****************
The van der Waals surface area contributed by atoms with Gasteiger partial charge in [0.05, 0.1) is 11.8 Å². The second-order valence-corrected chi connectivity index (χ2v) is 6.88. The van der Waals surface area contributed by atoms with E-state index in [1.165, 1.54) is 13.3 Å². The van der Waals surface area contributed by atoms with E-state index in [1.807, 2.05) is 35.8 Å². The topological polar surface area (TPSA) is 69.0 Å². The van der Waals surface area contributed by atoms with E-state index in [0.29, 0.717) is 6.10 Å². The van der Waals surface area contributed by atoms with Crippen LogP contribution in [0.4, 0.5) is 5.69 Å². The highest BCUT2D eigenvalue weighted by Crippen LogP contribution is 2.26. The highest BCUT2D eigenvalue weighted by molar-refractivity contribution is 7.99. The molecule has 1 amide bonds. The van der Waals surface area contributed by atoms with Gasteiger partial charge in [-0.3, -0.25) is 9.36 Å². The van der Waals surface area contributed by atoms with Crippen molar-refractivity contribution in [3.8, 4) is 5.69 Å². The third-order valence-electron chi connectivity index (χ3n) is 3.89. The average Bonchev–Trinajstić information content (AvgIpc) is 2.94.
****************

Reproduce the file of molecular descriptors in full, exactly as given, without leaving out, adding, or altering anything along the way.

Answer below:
The van der Waals surface area contributed by atoms with Gasteiger partial charge in [0.05, 0.1) is 11.8 Å². The second-order valence-corrected chi connectivity index (χ2v) is 6.88. The van der Waals surface area contributed by atoms with E-state index in [1.165, 1.54) is 13.3 Å². The van der Waals surface area contributed by atoms with E-state index in [1.807, 2.05) is 35.8 Å². The topological polar surface area (TPSA) is 69.0 Å². The van der Waals surface area contributed by atoms with E-state index in [0.29, 0.717) is 6.10 Å². The van der Waals surface area contributed by atoms with Crippen LogP contribution in [0.4, 0.5) is 5.69 Å². The highest BCUT2D eigenvalue weighted by Crippen LogP contribution is 2.26. The highest BCUT2D eigenvalue weighted by molar-refractivity contribution is 7.99. The molecule has 1 amide bonds. The van der Waals surface area contributed by atoms with Gasteiger partial charge in [-0.3, -0.25) is 9.36 Å². The van der Waals surface area contributed by atoms with Crippen molar-refractivity contribution in [3.8, 4) is 5.69 Å². The third-order valence-electron chi connectivity index (χ3n) is 3.89. The average Bonchev–Trinajstić information content (AvgIpc) is 2.94.